In affairs of state, Germans and Italians have not always gotten along so well. (The sack of Rome by the Visigoths didn’t help.) But the music of these two nations has long interacted peacefully and creatively, as a stylish program of 18th-century concertos confirmed at the Isabella Stewart Gardner Museum on Sunday afternoon.
Currently embarked on an extensive US tour, the 16 members of the renowned Akademie für alte Musik Berlin (Academy for Old Music, Akamus for short) played eight diverse works by two Germans (J. S. Bach and Georg Philipp Telemann), three Italians (Alessandro Marcello, Francesco Veracini, and Antonio Vivaldi), and one German-born cosmopolitan (George Frideric Handel) on Baroque instruments with fearless energy, zest, and precision.
Given its open square performing space surrounded by the audience on four levels, Calderwood Hall’s unusual configuration presents a challenge. So as not to sit with backs facing half of the listeners, Akamus chose to stand in a circle around the harpsichord. The results were stunning.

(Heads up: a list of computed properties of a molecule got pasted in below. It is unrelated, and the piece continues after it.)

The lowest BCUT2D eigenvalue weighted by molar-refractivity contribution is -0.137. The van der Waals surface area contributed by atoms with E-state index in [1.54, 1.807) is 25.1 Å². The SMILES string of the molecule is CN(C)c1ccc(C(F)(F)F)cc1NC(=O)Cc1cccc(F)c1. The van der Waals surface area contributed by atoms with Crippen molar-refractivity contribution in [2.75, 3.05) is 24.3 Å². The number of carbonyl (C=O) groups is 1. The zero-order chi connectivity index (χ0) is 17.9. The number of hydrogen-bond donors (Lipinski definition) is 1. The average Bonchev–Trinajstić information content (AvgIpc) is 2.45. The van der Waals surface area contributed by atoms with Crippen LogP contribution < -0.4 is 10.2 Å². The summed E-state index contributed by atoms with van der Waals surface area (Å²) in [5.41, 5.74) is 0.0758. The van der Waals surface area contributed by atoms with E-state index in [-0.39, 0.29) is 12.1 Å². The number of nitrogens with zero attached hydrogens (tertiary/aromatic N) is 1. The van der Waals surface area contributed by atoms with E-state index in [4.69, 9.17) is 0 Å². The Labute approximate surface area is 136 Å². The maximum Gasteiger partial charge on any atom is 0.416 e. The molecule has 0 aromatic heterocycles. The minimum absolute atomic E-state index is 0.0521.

Not only did the sound inhabit the entire space from floor to ceiling, holding musicians and listeners in a gently pulsating embrace. But also the audience received a fresh perspective on how musical lines intertwine. The performers (six violinists, two violists, one cellist, one string bassist, two oboists, one bassoonist, two on horn, one harpsichordist) also communicated across the circle in a fresh musical conversation, led by concertmaster Georg Kallweit.
Six of the eight works played bear the title “concerto,” which only goes to show how capacious is this genre. Two of them (Handel’s Concerto Grosso (Op. 6, No.2) and Vivaldi’s Concerto for Strings RV 114) were composed for instrumental ensemble. The other four (one each by Bach and Marcello and two by Vivaldi) featured a solo instrument (or instruments): violin, oboe, horns. Oboist Xenia Löffler played with vivacity, nuance, and taste in two different concerti, by Vivaldi and Marcello. Most unusual was a luminous Vivaldi concerto (RV 538) for strings, continuo and two horns — the kind without valves, with mellow, muffled tone — wielded gracefully by Erwin Wieringa and Miroslav Rovenský. Each half of the concert concluded with an overture, first by Veracini and then by Telemann. The entire ensemble reunited for a lusty encore, the playful final movement of Haydn’s Third Symphony.Harlow Robinson can be reached at firstname.lastname@example.org.